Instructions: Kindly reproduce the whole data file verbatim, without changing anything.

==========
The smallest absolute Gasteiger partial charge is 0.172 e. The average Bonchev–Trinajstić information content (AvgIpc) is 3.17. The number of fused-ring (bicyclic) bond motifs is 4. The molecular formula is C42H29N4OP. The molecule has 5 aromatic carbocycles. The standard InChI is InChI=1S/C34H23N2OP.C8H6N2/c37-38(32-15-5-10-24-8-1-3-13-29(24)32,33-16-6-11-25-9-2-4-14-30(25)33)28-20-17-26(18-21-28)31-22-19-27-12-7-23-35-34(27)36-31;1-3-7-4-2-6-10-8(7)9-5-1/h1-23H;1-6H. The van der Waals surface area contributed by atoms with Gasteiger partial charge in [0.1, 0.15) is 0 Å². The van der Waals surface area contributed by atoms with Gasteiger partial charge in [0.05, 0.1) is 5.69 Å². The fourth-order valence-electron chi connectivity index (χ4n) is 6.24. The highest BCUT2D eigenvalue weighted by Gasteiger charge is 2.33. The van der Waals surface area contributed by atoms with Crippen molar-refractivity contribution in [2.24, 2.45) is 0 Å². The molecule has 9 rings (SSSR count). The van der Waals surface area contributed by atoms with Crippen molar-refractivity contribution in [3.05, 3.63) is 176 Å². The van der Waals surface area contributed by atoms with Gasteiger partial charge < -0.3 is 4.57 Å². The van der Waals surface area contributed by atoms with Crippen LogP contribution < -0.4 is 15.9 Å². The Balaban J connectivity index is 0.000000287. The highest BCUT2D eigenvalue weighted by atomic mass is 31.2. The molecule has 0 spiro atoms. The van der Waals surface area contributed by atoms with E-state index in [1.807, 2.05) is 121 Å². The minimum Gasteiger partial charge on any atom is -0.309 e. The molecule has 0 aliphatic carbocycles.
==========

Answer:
The smallest absolute Gasteiger partial charge is 0.172 e. The average Bonchev–Trinajstić information content (AvgIpc) is 3.17. The number of fused-ring (bicyclic) bond motifs is 4. The molecular formula is C42H29N4OP. The molecule has 5 aromatic carbocycles. The standard InChI is InChI=1S/C34H23N2OP.C8H6N2/c37-38(32-15-5-10-24-8-1-3-13-29(24)32,33-16-6-11-25-9-2-4-14-30(25)33)28-20-17-26(18-21-28)31-22-19-27-12-7-23-35-34(27)36-31;1-3-7-4-2-6-10-8(7)9-5-1/h1-23H;1-6H. The van der Waals surface area contributed by atoms with Gasteiger partial charge in [0.1, 0.15) is 0 Å². The van der Waals surface area contributed by atoms with Gasteiger partial charge in [0.05, 0.1) is 5.69 Å². The fourth-order valence-electron chi connectivity index (χ4n) is 6.24. The highest BCUT2D eigenvalue weighted by Gasteiger charge is 2.33. The van der Waals surface area contributed by atoms with Crippen molar-refractivity contribution in [2.24, 2.45) is 0 Å². The molecule has 9 rings (SSSR count). The van der Waals surface area contributed by atoms with Crippen molar-refractivity contribution in [3.05, 3.63) is 176 Å². The van der Waals surface area contributed by atoms with Gasteiger partial charge < -0.3 is 4.57 Å². The van der Waals surface area contributed by atoms with Crippen LogP contribution < -0.4 is 15.9 Å². The Balaban J connectivity index is 0.000000287. The highest BCUT2D eigenvalue weighted by atomic mass is 31.2. The molecule has 0 spiro atoms. The van der Waals surface area contributed by atoms with E-state index in [1.807, 2.05) is 121 Å². The minimum Gasteiger partial charge on any atom is -0.309 e. The molecule has 0 aliphatic carbocycles.